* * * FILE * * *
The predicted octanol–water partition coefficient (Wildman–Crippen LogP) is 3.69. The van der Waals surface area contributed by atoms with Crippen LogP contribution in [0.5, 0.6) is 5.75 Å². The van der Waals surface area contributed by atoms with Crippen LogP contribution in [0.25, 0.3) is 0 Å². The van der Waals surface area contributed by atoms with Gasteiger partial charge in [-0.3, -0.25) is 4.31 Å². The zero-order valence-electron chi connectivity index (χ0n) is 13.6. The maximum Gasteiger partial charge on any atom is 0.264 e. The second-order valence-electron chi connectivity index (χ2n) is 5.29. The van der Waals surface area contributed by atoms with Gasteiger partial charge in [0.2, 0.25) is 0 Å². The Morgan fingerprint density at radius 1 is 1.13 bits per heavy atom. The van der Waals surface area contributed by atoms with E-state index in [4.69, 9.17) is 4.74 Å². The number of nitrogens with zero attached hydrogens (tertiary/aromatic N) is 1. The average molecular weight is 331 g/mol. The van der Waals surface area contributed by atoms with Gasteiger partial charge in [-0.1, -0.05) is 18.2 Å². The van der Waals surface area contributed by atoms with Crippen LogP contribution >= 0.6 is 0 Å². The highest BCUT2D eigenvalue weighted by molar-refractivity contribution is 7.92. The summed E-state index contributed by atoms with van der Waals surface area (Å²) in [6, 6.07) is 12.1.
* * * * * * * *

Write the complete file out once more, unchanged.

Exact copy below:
The predicted octanol–water partition coefficient (Wildman–Crippen LogP) is 3.69. The van der Waals surface area contributed by atoms with Crippen LogP contribution in [0.5, 0.6) is 5.75 Å². The van der Waals surface area contributed by atoms with Crippen LogP contribution in [0.25, 0.3) is 0 Å². The van der Waals surface area contributed by atoms with Gasteiger partial charge in [-0.3, -0.25) is 4.31 Å². The zero-order valence-electron chi connectivity index (χ0n) is 13.6. The maximum Gasteiger partial charge on any atom is 0.264 e. The second-order valence-electron chi connectivity index (χ2n) is 5.29. The van der Waals surface area contributed by atoms with Gasteiger partial charge in [0.2, 0.25) is 0 Å². The Morgan fingerprint density at radius 1 is 1.13 bits per heavy atom. The van der Waals surface area contributed by atoms with E-state index in [4.69, 9.17) is 4.74 Å². The number of nitrogens with zero attached hydrogens (tertiary/aromatic N) is 1. The average molecular weight is 331 g/mol. The van der Waals surface area contributed by atoms with Gasteiger partial charge in [-0.1, -0.05) is 18.2 Å². The van der Waals surface area contributed by atoms with Crippen LogP contribution >= 0.6 is 0 Å². The highest BCUT2D eigenvalue weighted by molar-refractivity contribution is 7.92. The summed E-state index contributed by atoms with van der Waals surface area (Å²) in [6, 6.07) is 12.1.